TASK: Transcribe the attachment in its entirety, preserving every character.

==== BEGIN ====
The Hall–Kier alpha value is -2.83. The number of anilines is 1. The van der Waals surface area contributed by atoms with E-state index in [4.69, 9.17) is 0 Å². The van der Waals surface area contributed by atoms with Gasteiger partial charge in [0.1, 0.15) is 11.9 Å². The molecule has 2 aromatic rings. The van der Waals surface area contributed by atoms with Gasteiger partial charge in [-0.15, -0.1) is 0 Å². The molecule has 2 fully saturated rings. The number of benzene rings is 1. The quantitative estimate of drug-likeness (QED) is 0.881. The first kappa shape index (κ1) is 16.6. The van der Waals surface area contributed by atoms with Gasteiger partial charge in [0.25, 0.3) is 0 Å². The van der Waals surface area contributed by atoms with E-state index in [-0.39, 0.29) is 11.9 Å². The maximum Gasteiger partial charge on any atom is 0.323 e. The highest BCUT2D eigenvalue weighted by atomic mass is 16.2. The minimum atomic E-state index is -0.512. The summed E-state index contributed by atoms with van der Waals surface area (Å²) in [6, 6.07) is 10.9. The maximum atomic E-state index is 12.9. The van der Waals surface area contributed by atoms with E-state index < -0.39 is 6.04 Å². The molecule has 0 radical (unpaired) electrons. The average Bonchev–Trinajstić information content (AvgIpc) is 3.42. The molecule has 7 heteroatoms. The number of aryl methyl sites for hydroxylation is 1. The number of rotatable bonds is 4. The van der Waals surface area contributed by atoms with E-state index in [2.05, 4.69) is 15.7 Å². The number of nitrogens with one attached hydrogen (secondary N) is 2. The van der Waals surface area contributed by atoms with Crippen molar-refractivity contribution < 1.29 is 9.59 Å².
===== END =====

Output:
The Hall–Kier alpha value is -2.83. The number of anilines is 1. The van der Waals surface area contributed by atoms with E-state index in [4.69, 9.17) is 0 Å². The van der Waals surface area contributed by atoms with Gasteiger partial charge in [0.1, 0.15) is 11.9 Å². The molecule has 2 aromatic rings. The van der Waals surface area contributed by atoms with Gasteiger partial charge in [-0.15, -0.1) is 0 Å². The molecule has 2 fully saturated rings. The number of benzene rings is 1. The quantitative estimate of drug-likeness (QED) is 0.881. The first kappa shape index (κ1) is 16.6. The van der Waals surface area contributed by atoms with Gasteiger partial charge in [0.25, 0.3) is 0 Å². The van der Waals surface area contributed by atoms with E-state index in [-0.39, 0.29) is 11.9 Å². The maximum Gasteiger partial charge on any atom is 0.323 e. The highest BCUT2D eigenvalue weighted by atomic mass is 16.2. The minimum atomic E-state index is -0.512. The summed E-state index contributed by atoms with van der Waals surface area (Å²) in [6, 6.07) is 10.9. The maximum atomic E-state index is 12.9. The van der Waals surface area contributed by atoms with E-state index < -0.39 is 6.04 Å². The molecule has 0 radical (unpaired) electrons. The average Bonchev–Trinajstić information content (AvgIpc) is 3.42. The molecule has 7 heteroatoms. The number of aryl methyl sites for hydroxylation is 1. The number of rotatable bonds is 4. The van der Waals surface area contributed by atoms with E-state index in [2.05, 4.69) is 15.7 Å². The number of nitrogens with one attached hydrogen (secondary N) is 2. The van der Waals surface area contributed by atoms with Crippen molar-refractivity contribution < 1.29 is 9.59 Å².